We often have questions about why animals were chosen to be killed so that human beings could get closer to God. Isn’t that cruel? Maybe yes and maybe no. We can look at it both ways.

On the one hand, killing animals is wrong. The story of Creation teaches us that human beings are meant to protect life on earth, not destroy it (Genesis 2:15). So even though the ancient sacrifices had a holy purpose, they were unnecessarily violent. Today, we know that there are many other ways we can draw close to God that don’t involve killing animals. In particular, Judaism teaches that prayer is a replacement for animal sacrifices.

On the other hand, killing animals is not wrong, especially when human beings then eat the animals. The story of Noah’s Ark teaches us that God understands people’s desire to eat meat (Genesis 9:3). Humans have eaten animals for thousands of years and still do today. This is related to korbanot because every animal that was sacrificed was later eaten. In fact, the only time the Israelites ate meat in the desert was after a sacrifice (see Deuteronomy 12:20 and Rashi’s comment). So, sacrificing animals in the ancient world was similar to killing animals today for food.

READ: Vegetarianism and Kashrut

To summarize, the priests killed animals for some korbanot. Today, we can understand this practice as both “wrong” and “not wrong.”

What Does It All Mean?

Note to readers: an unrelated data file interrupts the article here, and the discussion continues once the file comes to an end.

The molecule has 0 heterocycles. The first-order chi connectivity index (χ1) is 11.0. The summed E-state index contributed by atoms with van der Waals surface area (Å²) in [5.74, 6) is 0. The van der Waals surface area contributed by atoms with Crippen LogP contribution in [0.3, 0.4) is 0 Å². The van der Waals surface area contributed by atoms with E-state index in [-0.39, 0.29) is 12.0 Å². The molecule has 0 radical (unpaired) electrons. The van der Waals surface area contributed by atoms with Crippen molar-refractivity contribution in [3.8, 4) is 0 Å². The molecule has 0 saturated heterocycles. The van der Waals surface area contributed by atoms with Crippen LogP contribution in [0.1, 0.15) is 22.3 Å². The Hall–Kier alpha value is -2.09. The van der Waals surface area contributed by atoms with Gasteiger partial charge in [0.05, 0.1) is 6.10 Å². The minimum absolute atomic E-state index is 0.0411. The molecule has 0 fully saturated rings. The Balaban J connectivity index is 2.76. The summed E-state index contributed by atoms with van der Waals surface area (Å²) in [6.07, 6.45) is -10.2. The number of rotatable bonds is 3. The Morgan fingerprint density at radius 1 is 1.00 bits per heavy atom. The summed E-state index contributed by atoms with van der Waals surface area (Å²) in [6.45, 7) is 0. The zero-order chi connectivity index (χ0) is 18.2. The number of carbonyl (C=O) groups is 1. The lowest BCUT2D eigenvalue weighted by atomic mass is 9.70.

Korbanot were used to draw people closer to God. Israelites brought offerings of animals, grain, or money to the kohanim, and the kohanim in turn offered them as sacrifices to God. This was the main process used to connect ancient Jews with God. People gave up their prized possessions as a symbol of their dedication to God, and this became the most important part of Jewish worship.

After the destruction of the Temple in the year 70 CE, Jews stopped offering korbanot. Instead, they began to offer prayers. The rabbis taught us that we can become closer to God with the words of our mouths rather than with physical sacrifices. Nevertheless, they still based the Jewish evening, morning, and afternoon prayer services on the ancient rituals for offering korbanot.

Today, when we come together as a community to pray, we use the model of the korbanot to guide our prayer. The korbanot teach us that we have to give something of ourselves in order to draw nearer to God. They teach us that it can be easier to come close to God with the help of other people rather than all by ourselves. And they teach us that prayer can be deeper when we use ancient rituals. In all these ways, the korbanot still lead us to holiness today.

Only each one of us can answer what sacrifice means for ourselves. As you think about sacrifices in the part of Torah you’re studying, also think about what sacrifice means in your own life. You might find the following questions helpful:

1. What kinds of sacrifices are present in this Torah portion? (Sacrifice for yourself, for others, or to come closer to God?)

2. When have I made that kind of sacrifice in my own life? Or when could I make that kind of sacrifice in the future?

3. Sacrifices in the Torah required very specific rituals. What are some rituals that are important to me that help me to feel Jewish or holy?

4. What are some ways I can draw close to God?

5. What might I want to teach my friends and family about sacrifice from a Jewish perspective?